This section is from the book "Commercial Gardening Vol1", by John Weathers (the Editor). Also available from Amazon: Commercial Gardening, A Practical & Scientific Treatise For Market Gardeners.
This is popularly known as "saltpetre" or "nitre". Owing to its high price it is very little used by farmers and gardeners. It is not only rich in nitrogen, but also in potash, and should therefore be regarded more as a potassic manure. When of 85-per-cent purity it contains 14 per cent of nitrogen and 40 per cent of potash.
This resembles nitrate of soda somewhat in appearance but is rather coarser in the crystals. It is a compound of ammonia and sulphuric acid, and is obtained from the ammonia liquor of gasworks, ironworks, etc. In a pure state it contains 258 per cent of ammonia, equal to 21.2 per cent of nitrogen. A pinch of unadulterated sulphate of ammonia will vaporize completely on a red-hot surface. The commercial product, however, of about 95-per-cent purity contains 245 per cent of ammonia, equal to 20.2 per cent of nitrogen. It may be used in the same way as nitrate of soda, but is more lasting in its effects. It should not be mixed with nitrate of soda, basic slag, or with lime or chalk, as these would liberate the ammonia and cause it to be lost.
The production of sulphate of ammonia has increased from 42,000 tons in 1872 to 289,000 tons in 1906, and more than one-half the quantity is obtained from gasworks.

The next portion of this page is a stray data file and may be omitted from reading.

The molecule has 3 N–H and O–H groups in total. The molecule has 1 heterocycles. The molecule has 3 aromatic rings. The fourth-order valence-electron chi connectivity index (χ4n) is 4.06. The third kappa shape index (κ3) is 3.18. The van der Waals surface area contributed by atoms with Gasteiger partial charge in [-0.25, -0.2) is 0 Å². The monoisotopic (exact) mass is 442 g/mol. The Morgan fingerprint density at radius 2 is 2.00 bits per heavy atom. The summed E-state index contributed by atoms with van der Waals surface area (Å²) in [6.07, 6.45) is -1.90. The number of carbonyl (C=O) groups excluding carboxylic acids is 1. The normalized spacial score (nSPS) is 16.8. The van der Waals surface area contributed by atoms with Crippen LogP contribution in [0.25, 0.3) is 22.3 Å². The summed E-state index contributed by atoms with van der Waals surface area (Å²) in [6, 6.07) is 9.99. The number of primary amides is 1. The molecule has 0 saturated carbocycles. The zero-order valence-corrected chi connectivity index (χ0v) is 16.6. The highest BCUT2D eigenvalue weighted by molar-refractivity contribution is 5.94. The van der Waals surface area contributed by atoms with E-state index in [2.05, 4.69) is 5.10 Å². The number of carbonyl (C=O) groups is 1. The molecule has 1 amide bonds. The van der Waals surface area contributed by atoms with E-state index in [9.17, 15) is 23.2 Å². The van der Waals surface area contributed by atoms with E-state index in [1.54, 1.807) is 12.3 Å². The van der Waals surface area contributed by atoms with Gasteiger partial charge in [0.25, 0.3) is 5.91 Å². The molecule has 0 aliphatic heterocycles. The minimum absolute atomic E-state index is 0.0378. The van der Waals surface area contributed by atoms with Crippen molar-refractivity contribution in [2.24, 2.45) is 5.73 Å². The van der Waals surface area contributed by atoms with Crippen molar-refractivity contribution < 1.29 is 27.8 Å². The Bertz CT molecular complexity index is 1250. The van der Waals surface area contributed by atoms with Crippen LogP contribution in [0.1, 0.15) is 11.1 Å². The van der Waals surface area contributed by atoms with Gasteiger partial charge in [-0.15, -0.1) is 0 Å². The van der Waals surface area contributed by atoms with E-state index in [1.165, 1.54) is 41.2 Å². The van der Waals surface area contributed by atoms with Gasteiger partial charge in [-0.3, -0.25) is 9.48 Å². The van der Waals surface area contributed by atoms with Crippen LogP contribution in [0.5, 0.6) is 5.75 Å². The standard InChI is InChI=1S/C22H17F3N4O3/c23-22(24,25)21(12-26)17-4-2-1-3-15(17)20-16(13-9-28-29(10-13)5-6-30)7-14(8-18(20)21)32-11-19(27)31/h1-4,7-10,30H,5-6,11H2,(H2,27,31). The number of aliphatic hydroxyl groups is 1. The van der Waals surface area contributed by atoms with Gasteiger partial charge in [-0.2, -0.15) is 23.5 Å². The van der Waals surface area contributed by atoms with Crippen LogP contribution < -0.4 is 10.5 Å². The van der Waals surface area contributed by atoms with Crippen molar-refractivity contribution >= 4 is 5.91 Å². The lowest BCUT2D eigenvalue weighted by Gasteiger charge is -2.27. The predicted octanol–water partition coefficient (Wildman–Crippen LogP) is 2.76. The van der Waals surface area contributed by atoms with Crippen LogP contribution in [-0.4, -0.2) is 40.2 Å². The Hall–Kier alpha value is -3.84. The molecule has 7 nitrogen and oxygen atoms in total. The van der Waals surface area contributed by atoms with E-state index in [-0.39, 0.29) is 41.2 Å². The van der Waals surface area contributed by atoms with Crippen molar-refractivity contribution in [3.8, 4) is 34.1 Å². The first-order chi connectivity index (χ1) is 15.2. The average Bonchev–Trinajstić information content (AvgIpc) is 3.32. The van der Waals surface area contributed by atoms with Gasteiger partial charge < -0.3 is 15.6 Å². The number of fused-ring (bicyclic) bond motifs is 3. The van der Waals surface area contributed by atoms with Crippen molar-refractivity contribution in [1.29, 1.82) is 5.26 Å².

Sulphate of ammonia is neither an acid nor an alkaline manure; it is a neutral substance, and when added to the soil causes a loss of calcareous or chalky food (see p. 161).
This manure has recently come into prominence as a nitrogenous fertilizer. It is obtained from calcium carbide, so much used for acetylene gas. When this is heated to 1000° C. the nitrogen from the atmosphere combines with it and forms about 60 per cent of calcium cyanamide. This contains 20 per cent of nitrogen, the remainder being 24 per cent quicklime, 10 per cent carbon, and 15 per cent of various mineral oxides. In appearance nitrolim resembles basic slag, being a dark-grey finely powdered substance. In action it is somewhat similar to sulphate of ammonia, and is much slower in its action than nitrate of soda.